One major area that cannot be left out are the private equity firms. Mr. Passarelli says private equity firms are actively looking for sound investments in healthcare, and the major attribute for building a platform is a strong management team. For example, Cerberus Capital Management didn't just buy Steward Health Care in Boston for its assets — Mr. Passarelli said Cerberus saw potential with Ralph de la Torre, MD, the health system's CEO, and the entire executive staff.

Mr. Samson added that it certainly is a buyer's market, and in terms of competition, the rate of the loan is a possible area where lenders can be differentiated. However, a big component that cannot be overlooked is what a lender is willing to lend. "Each lender has their own formula of how they will calculate borrowing availability," Mr. Samson says. "Availability in some sense is more important than rate because rates are going to be exceedingly low."

Core financing risks
For lenders, identifying risks that may endanger a financing deal are somewhat difficult to address because they are not necessarily cut-and-dried. "We tend to look at every situation on a standalone basis," Ms. Gourdon said. "We are careful not to generalize, although we are very aware of what's going on in the regulatory environment."

However, there are some factors that could give a lender pause, such as the stability of revenue and EBITDA. A hospital or other healthcare group must also show efforts are being made to improve its financials and have a "defensible market position." Mr. Passarelli added that third-party liabilities, potential RAC audits (such as a hospital having a high number of overnight observational stays) and Stark Law implications must be monitored.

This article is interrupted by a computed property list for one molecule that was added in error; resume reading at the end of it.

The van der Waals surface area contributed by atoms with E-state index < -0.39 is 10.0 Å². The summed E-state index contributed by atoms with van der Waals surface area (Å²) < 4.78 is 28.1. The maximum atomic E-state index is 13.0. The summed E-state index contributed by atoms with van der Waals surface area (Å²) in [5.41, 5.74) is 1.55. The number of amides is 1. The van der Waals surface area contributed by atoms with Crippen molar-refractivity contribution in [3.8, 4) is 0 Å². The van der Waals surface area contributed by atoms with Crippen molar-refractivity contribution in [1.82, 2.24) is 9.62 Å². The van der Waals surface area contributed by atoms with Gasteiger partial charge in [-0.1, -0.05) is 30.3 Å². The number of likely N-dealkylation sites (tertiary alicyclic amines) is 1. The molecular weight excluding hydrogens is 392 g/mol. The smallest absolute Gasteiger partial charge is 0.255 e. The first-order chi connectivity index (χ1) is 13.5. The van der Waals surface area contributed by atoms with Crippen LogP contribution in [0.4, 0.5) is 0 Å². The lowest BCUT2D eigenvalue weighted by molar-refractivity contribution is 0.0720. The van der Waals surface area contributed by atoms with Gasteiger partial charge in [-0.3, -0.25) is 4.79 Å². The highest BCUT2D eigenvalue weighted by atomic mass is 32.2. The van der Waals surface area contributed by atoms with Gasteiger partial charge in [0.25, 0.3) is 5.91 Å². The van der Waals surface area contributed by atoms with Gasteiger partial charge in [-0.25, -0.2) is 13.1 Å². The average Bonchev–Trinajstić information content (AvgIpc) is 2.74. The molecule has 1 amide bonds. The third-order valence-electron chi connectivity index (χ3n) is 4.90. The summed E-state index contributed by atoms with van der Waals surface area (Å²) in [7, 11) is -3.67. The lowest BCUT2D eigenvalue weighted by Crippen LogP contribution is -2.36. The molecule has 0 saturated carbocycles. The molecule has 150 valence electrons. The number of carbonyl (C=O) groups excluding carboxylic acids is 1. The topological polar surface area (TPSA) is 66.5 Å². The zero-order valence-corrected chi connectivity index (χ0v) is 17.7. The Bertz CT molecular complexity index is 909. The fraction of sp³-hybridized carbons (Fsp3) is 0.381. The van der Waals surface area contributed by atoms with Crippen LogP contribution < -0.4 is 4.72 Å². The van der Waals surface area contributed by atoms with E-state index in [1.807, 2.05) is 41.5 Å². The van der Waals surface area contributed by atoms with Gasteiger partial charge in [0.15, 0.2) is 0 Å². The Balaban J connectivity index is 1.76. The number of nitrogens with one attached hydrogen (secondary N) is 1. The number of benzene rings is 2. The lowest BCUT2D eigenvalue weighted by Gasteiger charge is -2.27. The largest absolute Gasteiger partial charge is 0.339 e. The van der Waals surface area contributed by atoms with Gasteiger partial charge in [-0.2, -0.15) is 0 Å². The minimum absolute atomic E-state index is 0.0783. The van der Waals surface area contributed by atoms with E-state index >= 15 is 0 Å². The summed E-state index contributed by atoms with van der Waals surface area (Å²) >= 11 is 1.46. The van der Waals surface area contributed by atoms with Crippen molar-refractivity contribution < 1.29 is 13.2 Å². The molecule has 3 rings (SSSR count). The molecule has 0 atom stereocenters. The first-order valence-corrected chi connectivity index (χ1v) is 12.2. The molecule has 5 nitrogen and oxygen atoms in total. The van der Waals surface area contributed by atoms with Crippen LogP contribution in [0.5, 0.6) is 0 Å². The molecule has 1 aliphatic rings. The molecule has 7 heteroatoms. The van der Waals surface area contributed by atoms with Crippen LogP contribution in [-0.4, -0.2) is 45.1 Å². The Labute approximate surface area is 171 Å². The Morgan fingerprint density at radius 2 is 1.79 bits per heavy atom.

Mr. Samson said he hasn't seen a lot of deals crumble, but there have been two areas of risk to watch, in addition to those previously mentioned: False Claims Act matters and Medicaid issues. False Claims Act risks can be mitigated if the lender has confidence in the borrower's quality of financial records, and Medicaid issues are evaluated on a state-by-state basis. For example, in California, the state is cutting Medi-Cal reimbursements by 10 percent, and it has caused some lenders, particularly banks, to withdraw financing commitments.

In order to sidestep any risks, Ms. Gourdon recommends hospitals, providers and other healthcare borrowers be ready and willing to talk about previous problems and issues upfront. "Telling your potential lender bad news early is always very important," Mr. Gourdon said. "Lenders hate surprises, and [revealing issues] goes a long way to making the road a little smoother."

Do lenders prefer specific healthcare sectors?
Although there are many healthcare sectors — hospitals, home health agencies, SNFs and more — vying for financing, healthcare lenders are more focused on looking at the entire field and finding opportunistic borrowers. "It's really more credit-focused than sector-focused," Mr. Samson said. "Healthcare lenders are picking the credits that make the most sense and don't restrict themselves to hospitals, specialty care or pharmaceutical."

Just like making a sales pitch to an entrepreneur, hospitals and other healthcare entities can gain favor with lenders by providing perspective to their backgrounds. "The most important thing about potential borrowers is the story they can tell," Mr. Samson said. "What makes them unique from competition? Why are they in the business? Is the hospital needed in the region? The individual story is really what drives a lender to want to make a loan to that particular company and not necessarily the sector they happen to be in."

View the webinar by clicking here (wmv). We suggest you download the video to your computer before viewing to ensure better quality. If you have problems viewing the video, which is in Windows Media Video format, you can use a program like VLC media player, free for download here.

Note: View archived webinars by clicking here.

More Articles on Healthcare Finance:

Mission Possible: Finding Capital for Standalone Hospitals

4 Main Drivers for Middle-Market Hospital Financing

The Uninsured and Net Returns: Q&A With DeKalb Medical CFO Diane Harden